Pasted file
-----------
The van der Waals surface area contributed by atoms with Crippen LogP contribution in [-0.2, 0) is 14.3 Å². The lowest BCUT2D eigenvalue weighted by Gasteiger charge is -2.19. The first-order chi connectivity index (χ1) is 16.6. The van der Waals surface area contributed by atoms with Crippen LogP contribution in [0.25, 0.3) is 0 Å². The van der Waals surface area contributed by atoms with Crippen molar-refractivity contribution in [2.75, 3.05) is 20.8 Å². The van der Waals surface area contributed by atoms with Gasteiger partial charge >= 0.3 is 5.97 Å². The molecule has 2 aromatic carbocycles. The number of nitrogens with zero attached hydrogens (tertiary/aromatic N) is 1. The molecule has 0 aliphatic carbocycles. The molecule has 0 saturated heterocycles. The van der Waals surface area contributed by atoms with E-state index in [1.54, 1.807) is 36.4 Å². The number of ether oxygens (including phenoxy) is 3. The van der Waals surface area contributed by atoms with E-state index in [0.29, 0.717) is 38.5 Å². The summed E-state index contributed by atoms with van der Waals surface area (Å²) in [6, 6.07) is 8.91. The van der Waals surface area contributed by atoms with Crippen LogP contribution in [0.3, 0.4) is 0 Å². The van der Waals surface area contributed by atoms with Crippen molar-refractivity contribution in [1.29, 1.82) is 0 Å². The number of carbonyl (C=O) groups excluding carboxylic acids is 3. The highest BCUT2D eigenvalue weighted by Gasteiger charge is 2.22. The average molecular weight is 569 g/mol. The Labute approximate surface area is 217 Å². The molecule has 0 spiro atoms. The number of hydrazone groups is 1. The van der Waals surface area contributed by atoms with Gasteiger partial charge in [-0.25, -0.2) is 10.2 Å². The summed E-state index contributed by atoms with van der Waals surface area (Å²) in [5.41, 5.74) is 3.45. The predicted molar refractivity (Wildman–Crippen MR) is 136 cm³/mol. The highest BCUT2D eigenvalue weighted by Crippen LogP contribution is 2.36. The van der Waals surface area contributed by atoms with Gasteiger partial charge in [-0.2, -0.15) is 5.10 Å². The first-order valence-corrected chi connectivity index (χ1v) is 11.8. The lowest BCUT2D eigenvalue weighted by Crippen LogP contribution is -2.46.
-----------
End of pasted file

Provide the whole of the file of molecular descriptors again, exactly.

The van der Waals surface area contributed by atoms with Crippen LogP contribution in [-0.2, 0) is 14.3 Å². The lowest BCUT2D eigenvalue weighted by Gasteiger charge is -2.19. The first-order chi connectivity index (χ1) is 16.6. The van der Waals surface area contributed by atoms with Crippen LogP contribution in [0.25, 0.3) is 0 Å². The van der Waals surface area contributed by atoms with Crippen molar-refractivity contribution in [2.75, 3.05) is 20.8 Å². The van der Waals surface area contributed by atoms with Gasteiger partial charge >= 0.3 is 5.97 Å². The molecule has 2 aromatic carbocycles. The number of nitrogens with zero attached hydrogens (tertiary/aromatic N) is 1. The molecule has 0 aliphatic carbocycles. The molecule has 0 saturated heterocycles. The van der Waals surface area contributed by atoms with E-state index in [1.54, 1.807) is 36.4 Å². The number of ether oxygens (including phenoxy) is 3. The van der Waals surface area contributed by atoms with E-state index in [0.29, 0.717) is 38.5 Å². The summed E-state index contributed by atoms with van der Waals surface area (Å²) in [6, 6.07) is 8.91. The van der Waals surface area contributed by atoms with Crippen LogP contribution in [0.3, 0.4) is 0 Å². The van der Waals surface area contributed by atoms with Crippen molar-refractivity contribution in [1.29, 1.82) is 0 Å². The number of carbonyl (C=O) groups excluding carboxylic acids is 3. The highest BCUT2D eigenvalue weighted by Gasteiger charge is 2.22. The average molecular weight is 569 g/mol. The Labute approximate surface area is 217 Å². The molecule has 0 spiro atoms. The number of hydrazone groups is 1. The van der Waals surface area contributed by atoms with Gasteiger partial charge in [-0.25, -0.2) is 10.2 Å². The summed E-state index contributed by atoms with van der Waals surface area (Å²) in [5.41, 5.74) is 3.45. The predicted molar refractivity (Wildman–Crippen MR) is 136 cm³/mol. The highest BCUT2D eigenvalue weighted by Crippen LogP contribution is 2.36. The van der Waals surface area contributed by atoms with Gasteiger partial charge in [-0.2, -0.15) is 5.10 Å². The first-order valence-corrected chi connectivity index (χ1v) is 11.8. The lowest BCUT2D eigenvalue weighted by Crippen LogP contribution is -2.46.